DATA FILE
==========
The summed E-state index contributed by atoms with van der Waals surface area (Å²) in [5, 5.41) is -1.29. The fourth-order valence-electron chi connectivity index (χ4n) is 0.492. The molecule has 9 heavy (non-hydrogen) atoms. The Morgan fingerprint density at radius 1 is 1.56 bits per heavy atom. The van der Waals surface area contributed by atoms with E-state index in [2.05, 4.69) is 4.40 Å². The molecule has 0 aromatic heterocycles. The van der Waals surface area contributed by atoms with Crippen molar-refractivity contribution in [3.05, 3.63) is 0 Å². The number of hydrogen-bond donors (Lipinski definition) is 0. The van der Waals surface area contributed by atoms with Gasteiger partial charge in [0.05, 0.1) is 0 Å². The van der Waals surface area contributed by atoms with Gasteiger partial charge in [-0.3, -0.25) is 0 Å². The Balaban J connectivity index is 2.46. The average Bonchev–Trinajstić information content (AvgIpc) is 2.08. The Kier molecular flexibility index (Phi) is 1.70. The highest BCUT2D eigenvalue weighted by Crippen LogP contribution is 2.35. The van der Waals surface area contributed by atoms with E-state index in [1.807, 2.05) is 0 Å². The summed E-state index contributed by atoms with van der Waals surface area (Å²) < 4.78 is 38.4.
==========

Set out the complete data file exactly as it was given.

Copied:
The summed E-state index contributed by atoms with van der Waals surface area (Å²) in [5, 5.41) is -1.29. The fourth-order valence-electron chi connectivity index (χ4n) is 0.492. The molecule has 9 heavy (non-hydrogen) atoms. The Morgan fingerprint density at radius 1 is 1.56 bits per heavy atom. The van der Waals surface area contributed by atoms with E-state index in [2.05, 4.69) is 4.40 Å². The molecule has 0 aromatic heterocycles. The van der Waals surface area contributed by atoms with Crippen molar-refractivity contribution in [3.05, 3.63) is 0 Å². The number of hydrogen-bond donors (Lipinski definition) is 0. The van der Waals surface area contributed by atoms with Gasteiger partial charge in [0.05, 0.1) is 0 Å². The van der Waals surface area contributed by atoms with Gasteiger partial charge in [-0.3, -0.25) is 0 Å². The Balaban J connectivity index is 2.46. The average Bonchev–Trinajstić information content (AvgIpc) is 2.08. The Kier molecular flexibility index (Phi) is 1.70. The highest BCUT2D eigenvalue weighted by Crippen LogP contribution is 2.35. The van der Waals surface area contributed by atoms with E-state index in [1.807, 2.05) is 0 Å². The summed E-state index contributed by atoms with van der Waals surface area (Å²) < 4.78 is 38.4.